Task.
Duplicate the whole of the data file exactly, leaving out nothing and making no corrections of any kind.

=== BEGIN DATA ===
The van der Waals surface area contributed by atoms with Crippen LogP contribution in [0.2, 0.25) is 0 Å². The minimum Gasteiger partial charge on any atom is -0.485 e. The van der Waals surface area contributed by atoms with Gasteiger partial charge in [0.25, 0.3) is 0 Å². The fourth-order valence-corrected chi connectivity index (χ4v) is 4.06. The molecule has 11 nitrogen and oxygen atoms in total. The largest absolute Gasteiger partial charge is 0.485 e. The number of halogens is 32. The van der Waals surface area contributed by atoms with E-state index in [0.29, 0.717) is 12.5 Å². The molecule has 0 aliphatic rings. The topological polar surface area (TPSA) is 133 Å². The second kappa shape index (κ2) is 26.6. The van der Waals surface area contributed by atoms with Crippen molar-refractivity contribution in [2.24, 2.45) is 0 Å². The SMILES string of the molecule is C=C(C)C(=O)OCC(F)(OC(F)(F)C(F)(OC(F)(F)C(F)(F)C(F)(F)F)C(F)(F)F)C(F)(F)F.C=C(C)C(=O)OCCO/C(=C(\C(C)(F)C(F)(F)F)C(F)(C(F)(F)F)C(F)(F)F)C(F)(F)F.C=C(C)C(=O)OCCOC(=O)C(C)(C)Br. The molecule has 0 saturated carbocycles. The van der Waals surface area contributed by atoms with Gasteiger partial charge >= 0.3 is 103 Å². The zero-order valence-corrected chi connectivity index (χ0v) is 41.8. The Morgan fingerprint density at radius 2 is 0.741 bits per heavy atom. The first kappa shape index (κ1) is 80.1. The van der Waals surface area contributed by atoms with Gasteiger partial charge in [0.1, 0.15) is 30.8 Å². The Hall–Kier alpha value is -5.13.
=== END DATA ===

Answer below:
The van der Waals surface area contributed by atoms with Crippen LogP contribution in [0.2, 0.25) is 0 Å². The minimum Gasteiger partial charge on any atom is -0.485 e. The van der Waals surface area contributed by atoms with Gasteiger partial charge in [0.25, 0.3) is 0 Å². The fourth-order valence-corrected chi connectivity index (χ4v) is 4.06. The molecule has 11 nitrogen and oxygen atoms in total. The largest absolute Gasteiger partial charge is 0.485 e. The number of halogens is 32. The van der Waals surface area contributed by atoms with E-state index in [0.29, 0.717) is 12.5 Å². The molecule has 0 aliphatic rings. The topological polar surface area (TPSA) is 133 Å². The second kappa shape index (κ2) is 26.6. The van der Waals surface area contributed by atoms with Crippen molar-refractivity contribution in [2.24, 2.45) is 0 Å². The SMILES string of the molecule is C=C(C)C(=O)OCC(F)(OC(F)(F)C(F)(OC(F)(F)C(F)(F)C(F)(F)F)C(F)(F)F)C(F)(F)F.C=C(C)C(=O)OCCO/C(=C(\C(C)(F)C(F)(F)F)C(F)(C(F)(F)F)C(F)(F)F)C(F)(F)F.C=C(C)C(=O)OCCOC(=O)C(C)(C)Br. The molecule has 0 saturated carbocycles. The van der Waals surface area contributed by atoms with Gasteiger partial charge >= 0.3 is 103 Å². The zero-order valence-corrected chi connectivity index (χ0v) is 41.8. The Morgan fingerprint density at radius 2 is 0.741 bits per heavy atom. The first kappa shape index (κ1) is 80.1. The van der Waals surface area contributed by atoms with Gasteiger partial charge in [0.1, 0.15) is 30.8 Å². The Hall–Kier alpha value is -5.13.